I stayed late to make a bevy of phone calls because I’ve learned that Friday contact sends a really clear message to teenagers when a stern parent collides with a weekend full of plans. Sifting through my 11th grade roster, my heart sank as visions of stark and turbulent home lives announced themselves in telling subtleties on the student information system:
* Four kids with only one parent listed, which means the other is dead or deadbeat, no second mailing of report cards to the non-custodial parent, just conspicuously absent
* Three kids with no active phone numbers (poverty) followed by emails that bounced back ‘undeliverable’ or garnered no response
* Two orphans, zero parents, an older brother in one case and an ill-equipped aunt in the other serving as “court-appointed guardians”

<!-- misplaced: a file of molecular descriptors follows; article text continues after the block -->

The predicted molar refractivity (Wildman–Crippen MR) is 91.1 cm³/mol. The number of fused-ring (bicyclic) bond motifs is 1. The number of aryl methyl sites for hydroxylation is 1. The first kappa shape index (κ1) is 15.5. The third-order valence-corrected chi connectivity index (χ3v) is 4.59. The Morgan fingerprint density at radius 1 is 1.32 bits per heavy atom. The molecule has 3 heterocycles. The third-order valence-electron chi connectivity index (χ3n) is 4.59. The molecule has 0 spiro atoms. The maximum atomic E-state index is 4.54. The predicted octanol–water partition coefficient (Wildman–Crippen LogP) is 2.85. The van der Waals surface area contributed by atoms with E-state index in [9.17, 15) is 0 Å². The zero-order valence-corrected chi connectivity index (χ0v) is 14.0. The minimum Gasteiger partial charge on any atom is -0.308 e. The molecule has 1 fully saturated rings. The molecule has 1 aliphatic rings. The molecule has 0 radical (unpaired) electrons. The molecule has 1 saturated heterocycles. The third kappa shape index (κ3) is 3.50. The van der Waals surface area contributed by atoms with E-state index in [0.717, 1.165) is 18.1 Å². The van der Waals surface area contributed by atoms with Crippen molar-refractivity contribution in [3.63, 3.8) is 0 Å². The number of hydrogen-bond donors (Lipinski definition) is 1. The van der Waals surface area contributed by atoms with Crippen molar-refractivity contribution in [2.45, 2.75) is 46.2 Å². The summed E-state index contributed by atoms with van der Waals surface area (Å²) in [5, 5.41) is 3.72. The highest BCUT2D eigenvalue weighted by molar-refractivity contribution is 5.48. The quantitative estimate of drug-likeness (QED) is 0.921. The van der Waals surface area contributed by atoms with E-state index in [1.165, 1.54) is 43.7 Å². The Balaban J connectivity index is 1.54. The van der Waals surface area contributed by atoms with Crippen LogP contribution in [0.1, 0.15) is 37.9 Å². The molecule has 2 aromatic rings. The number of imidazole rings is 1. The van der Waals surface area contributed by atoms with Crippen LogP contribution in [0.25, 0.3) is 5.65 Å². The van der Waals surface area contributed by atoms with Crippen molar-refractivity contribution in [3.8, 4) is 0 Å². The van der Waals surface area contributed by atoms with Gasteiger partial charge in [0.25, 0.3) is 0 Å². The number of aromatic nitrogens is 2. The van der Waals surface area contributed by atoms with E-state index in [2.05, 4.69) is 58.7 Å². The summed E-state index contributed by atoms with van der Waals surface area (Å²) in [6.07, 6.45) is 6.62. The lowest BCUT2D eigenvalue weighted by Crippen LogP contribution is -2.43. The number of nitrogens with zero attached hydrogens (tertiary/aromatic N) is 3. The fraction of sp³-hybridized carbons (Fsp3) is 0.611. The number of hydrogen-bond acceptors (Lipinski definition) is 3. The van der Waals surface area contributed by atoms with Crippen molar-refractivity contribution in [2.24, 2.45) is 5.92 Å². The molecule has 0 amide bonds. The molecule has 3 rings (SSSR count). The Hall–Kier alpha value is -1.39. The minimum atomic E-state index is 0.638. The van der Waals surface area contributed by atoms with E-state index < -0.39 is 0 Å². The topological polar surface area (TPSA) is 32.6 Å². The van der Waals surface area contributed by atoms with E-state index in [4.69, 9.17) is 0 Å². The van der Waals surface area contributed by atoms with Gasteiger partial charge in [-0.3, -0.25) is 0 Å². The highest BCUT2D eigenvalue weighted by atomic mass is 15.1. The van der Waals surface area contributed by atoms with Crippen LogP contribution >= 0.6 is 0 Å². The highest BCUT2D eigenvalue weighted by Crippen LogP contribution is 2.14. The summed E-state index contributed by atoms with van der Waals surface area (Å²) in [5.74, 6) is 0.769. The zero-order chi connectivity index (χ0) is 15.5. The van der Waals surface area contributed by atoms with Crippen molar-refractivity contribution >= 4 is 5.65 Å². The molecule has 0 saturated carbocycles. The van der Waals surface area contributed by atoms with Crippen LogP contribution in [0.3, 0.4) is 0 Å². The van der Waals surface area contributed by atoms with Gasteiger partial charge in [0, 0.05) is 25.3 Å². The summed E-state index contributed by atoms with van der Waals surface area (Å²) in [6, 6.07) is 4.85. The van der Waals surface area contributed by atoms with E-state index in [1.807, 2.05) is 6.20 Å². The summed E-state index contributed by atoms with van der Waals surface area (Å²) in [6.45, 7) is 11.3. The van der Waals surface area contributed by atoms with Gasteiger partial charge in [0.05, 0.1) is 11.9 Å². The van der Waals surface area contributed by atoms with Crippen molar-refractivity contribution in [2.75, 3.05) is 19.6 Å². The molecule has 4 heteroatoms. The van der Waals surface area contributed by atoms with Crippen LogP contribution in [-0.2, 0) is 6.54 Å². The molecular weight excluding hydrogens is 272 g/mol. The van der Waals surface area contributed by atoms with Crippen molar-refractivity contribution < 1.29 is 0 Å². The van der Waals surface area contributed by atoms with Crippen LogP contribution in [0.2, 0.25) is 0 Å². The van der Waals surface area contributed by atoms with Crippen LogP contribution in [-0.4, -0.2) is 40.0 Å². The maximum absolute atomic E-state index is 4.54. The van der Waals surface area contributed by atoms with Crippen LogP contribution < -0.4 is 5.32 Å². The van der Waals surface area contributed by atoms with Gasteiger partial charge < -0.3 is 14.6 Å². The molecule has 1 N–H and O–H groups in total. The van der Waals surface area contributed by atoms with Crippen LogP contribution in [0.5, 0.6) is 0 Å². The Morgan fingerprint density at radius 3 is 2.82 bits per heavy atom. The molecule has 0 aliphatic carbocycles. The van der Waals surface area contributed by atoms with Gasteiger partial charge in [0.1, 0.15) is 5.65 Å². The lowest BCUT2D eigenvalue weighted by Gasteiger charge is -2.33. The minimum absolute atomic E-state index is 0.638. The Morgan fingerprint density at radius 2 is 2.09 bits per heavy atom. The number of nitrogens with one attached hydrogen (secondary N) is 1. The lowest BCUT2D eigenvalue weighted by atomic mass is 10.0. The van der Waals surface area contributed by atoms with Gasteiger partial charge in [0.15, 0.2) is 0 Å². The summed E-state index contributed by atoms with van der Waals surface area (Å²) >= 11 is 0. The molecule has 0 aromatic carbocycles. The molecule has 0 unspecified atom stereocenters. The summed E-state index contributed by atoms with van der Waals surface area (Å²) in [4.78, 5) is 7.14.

* One girl with a younger brother in a high school for the mentally ill
In a sampling of ten out of thirty, the trauma was startling but predictable from a group of kids who made their way onto my ‘hit list’ by failing the first two quizzes of the year. I see them scowling, making assumptions about the discrepancies in privilege, mine versus theirs. I want to breathe winds of reassurance, speak to the power of resilience and grit, tell them, I was you once and Where you come from does not have to dictate where you go if you’re brazen enough to dream bigger than your circumstances.